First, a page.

7. Sending and taking should be practiced     alternately. These two should ride the breath.
8. Three objects, three poisons, three seeds of
virtue.
Generosity: treasury of wealth, no poverty

Discipline: awareness that permeates experience, stability of heart, egolessness
(tonglen practice)
Three: Transforming Bad Circumstances into the Path of Enlightenment
11. When the world is filled with evil,     transform all mishaps into the path of bodhi.
12. Drive all blames into one.
13. Be grateful to everyone.
Patience:  no aggression
Four: Practice in One’s Whole Life
17.  Practice the five strengths, the     condensed heart instructions.
1) Strong determination
2) Familiarization
3) Seed of virtue
4) Reproach
5) Aspiration
Exertion: joyful and free from laziness
Five: Evaluation of Mind Training    Meditation:  “good rider, steady seat”
Six:   Disciplines of Mind Training    Wisdom (prajna): sword that cuts arrogance
Seven:  Guidelines of Mind Training    (Practical advice on how to proceed further)

I    Taming the Mind: Basic Meditation Practice
1.    The BuIDhist approach does not begin with objects of devotion or religious concepts.  It begins with recognizing and taming the wildness of mind.  If we want to remain relaxed and alert, and look directly and simply at what actually is happening, we can begin with mindfulness – basic meditation practice.
2.    Basic meditation practice is sometimes called “bare attention.” Bare attention means without judgment; it is direct experience of our perception before our storylines and judgment kicks in.

“Sometimes, when we perceive the world we perceive without language.  We perceive spontaneously with a “pre-language system.”  … In other words, the first instance is directly feeling or perceiving the universe; the second is talking ourselves into seeing our universe.  So either you look and see beyond language – as a first perception — or you see the world through the filter of your thoughts, by talking to yourself.”  — Chogyam Trungpa, Shambhala the Sacred Path of the Warrior, pg.53

3.    Basic meditation practice is training in two closely related human abilities:  mindfulness and awareness.
4.    Definition of mindfulness: one-pointedness.  There are three qualities to the practice of mindfulness: familiarity, not forgetting, and not moving.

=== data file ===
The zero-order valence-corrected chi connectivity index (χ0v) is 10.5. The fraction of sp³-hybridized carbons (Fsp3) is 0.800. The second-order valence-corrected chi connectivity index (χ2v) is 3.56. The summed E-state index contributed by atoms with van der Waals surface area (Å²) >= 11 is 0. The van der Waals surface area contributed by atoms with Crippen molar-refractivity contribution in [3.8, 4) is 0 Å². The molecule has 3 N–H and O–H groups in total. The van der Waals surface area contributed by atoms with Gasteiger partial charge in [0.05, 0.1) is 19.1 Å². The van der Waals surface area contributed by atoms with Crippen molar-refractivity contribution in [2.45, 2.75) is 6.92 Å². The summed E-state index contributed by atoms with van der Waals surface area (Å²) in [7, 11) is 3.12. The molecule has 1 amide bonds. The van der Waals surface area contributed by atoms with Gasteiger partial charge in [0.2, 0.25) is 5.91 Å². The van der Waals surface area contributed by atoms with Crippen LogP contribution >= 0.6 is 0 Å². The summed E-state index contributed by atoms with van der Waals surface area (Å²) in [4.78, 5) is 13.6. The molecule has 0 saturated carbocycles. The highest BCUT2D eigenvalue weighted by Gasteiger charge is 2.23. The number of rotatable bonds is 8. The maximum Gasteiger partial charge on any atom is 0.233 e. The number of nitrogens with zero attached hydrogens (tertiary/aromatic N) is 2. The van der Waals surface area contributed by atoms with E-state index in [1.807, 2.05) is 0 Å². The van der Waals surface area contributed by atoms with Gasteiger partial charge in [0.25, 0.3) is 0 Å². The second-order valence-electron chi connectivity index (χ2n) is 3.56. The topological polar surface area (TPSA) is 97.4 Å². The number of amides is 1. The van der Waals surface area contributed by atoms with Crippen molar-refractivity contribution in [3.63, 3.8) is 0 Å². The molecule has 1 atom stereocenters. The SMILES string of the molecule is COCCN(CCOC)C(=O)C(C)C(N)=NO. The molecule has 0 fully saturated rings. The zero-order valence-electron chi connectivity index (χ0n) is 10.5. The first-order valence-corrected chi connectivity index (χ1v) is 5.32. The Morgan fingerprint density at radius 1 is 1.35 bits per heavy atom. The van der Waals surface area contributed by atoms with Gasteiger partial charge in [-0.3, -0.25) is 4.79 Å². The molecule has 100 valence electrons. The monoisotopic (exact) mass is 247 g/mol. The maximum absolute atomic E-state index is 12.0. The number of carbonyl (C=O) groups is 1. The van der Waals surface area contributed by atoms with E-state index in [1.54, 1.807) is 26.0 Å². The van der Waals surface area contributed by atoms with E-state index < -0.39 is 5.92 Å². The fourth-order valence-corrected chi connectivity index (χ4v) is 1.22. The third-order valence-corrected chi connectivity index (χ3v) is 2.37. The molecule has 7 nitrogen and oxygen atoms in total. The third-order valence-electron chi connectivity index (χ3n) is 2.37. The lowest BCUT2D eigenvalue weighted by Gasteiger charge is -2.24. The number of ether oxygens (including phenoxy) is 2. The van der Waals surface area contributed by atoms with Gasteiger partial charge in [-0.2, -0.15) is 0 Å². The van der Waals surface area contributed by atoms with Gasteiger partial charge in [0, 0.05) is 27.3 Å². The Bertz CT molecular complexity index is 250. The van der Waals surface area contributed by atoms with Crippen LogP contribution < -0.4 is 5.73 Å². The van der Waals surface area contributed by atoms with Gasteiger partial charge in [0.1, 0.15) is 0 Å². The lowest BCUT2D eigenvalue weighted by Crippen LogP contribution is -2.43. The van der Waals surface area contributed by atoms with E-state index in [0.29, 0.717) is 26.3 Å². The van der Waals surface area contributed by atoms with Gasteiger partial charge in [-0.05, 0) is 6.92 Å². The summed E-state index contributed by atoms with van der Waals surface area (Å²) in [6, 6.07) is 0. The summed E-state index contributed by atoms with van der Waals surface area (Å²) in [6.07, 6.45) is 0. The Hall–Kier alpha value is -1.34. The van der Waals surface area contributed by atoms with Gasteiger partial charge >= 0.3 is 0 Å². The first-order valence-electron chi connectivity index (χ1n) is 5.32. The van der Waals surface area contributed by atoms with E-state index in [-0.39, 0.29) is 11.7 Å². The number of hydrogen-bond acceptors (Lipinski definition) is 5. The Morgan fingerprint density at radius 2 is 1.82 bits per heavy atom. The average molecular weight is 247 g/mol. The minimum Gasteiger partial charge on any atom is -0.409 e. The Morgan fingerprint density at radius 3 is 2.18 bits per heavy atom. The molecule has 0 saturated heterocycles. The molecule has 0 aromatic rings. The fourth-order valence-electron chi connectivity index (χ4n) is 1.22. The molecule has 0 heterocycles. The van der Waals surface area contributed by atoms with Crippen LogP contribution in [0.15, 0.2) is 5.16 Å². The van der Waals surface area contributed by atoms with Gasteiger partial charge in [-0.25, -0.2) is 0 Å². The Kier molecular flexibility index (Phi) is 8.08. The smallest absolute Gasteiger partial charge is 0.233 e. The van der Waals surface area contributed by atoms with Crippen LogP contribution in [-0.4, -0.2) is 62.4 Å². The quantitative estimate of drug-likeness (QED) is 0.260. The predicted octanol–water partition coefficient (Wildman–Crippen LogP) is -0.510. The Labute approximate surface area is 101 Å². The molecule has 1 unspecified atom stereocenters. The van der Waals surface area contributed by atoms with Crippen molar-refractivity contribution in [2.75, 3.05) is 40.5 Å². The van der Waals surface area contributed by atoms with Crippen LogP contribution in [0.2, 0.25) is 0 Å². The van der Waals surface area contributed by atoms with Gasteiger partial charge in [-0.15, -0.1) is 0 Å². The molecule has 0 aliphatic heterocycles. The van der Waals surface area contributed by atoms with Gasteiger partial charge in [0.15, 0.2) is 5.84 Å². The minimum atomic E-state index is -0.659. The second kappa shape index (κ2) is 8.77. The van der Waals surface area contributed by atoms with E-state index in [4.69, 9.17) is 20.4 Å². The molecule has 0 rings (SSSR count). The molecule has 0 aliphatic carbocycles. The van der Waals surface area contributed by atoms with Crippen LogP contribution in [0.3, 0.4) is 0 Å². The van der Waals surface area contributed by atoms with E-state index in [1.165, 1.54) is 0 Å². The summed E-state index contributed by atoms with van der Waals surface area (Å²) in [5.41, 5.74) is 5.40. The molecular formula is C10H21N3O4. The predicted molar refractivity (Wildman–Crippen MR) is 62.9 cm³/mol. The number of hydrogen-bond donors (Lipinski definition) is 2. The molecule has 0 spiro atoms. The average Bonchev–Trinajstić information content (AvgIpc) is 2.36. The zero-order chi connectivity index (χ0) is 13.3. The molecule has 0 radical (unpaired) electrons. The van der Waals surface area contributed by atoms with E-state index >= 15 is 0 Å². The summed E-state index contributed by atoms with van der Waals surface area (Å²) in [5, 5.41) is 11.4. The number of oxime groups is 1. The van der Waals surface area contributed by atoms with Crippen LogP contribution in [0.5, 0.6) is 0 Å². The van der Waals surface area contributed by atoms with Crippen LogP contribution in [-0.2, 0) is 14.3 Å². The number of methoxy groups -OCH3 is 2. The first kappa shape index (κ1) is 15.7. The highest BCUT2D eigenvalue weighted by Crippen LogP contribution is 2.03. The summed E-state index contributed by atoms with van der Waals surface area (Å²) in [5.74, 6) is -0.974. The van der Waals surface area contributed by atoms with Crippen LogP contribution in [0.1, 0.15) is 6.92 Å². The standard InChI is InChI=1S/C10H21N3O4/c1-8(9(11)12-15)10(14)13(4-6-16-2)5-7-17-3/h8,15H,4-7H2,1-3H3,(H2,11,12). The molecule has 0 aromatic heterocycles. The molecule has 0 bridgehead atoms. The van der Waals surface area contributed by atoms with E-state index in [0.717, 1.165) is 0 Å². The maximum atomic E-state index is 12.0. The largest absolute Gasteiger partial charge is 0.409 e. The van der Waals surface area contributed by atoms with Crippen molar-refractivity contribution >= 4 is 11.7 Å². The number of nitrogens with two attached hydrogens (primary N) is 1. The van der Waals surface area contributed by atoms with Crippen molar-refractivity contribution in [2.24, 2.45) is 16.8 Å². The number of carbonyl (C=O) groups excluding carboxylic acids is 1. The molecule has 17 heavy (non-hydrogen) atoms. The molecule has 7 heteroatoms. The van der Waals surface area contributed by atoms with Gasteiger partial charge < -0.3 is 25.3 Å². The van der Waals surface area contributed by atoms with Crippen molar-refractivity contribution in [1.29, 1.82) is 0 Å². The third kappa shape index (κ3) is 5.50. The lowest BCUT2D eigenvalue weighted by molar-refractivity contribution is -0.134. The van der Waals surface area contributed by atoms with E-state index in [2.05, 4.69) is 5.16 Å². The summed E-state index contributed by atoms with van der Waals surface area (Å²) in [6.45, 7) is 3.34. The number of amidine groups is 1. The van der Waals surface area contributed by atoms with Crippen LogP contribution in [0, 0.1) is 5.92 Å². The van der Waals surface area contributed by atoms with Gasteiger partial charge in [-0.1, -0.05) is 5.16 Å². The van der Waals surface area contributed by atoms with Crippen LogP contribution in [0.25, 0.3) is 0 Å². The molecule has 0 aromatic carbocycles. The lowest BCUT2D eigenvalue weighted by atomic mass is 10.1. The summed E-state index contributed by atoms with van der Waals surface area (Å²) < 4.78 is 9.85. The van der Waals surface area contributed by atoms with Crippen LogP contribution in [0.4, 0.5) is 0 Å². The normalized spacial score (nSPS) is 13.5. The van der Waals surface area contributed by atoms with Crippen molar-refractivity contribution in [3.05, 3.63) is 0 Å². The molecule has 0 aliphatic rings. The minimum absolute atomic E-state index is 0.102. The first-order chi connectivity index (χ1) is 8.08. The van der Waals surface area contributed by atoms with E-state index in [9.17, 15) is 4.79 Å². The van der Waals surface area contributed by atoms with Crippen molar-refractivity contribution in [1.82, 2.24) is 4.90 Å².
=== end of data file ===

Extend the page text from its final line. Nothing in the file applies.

a)    Familiarity means being able to recognize our experience immediately.  Sometimes when we are thinking a lot we cannot get familiar with even the most basic experience we are having. For example, the first step in meditation practice is to be able to recognize the breath, to become familiar with it.  We wind up thinking, “Am I following the breath correctly?” We are unsure of what we are doing or if we are doing it the right way.
b)    Not Forgetting. Second, mindfulness takes place when we do not forget what we are focusing on.  We could think of not forgetting as like being in love; the person or thing we are in love with is constantly in our mindstream.  Or, when we are hungry and the notion of food is continuously in the mindstream, we can’t stop thinking about food.  In this case we are training the mind to come back to the breath.
c)    The third quality of mindfulness is not moving. This is the experience of steady attention, non-distraction, not being scattered, yet at the same time it is not being too fixated, or closed-minded.  The mind is not moving, but it is open, receptive, alert. If we have this basis of mindfulness our mind is steady enough to see what is going on, but it is not blocking the experience of our inner or outer environment.  The breath itself is always there, so focusing on the breathing is an excellent way to train in being undistracted yet open.
5.    Definition of awareness: openness to the present moment
a)    In the beginning of learning how to practice meditation, awareness means simply knowing what we are doing.  If we get distracted, it is awareness that is keeping track and enables us to come back. Awareness provides context.
b)    Together, mindfulness and awareness lead to bare attention, openness – attention to the experience in the present moment, not limited by memories.  This does not mean memory is excluded; it means memory does not block out the present moment.
c)    Later on in studying BuIDhism, awareness can also mean insight, a more profound or panoramic knowing.  We become aware of the wider situation we are in: our interdependence and the interconnectedness with others, the conditions that are shifting, and the latent tendencies that may be influencing us without our awareness.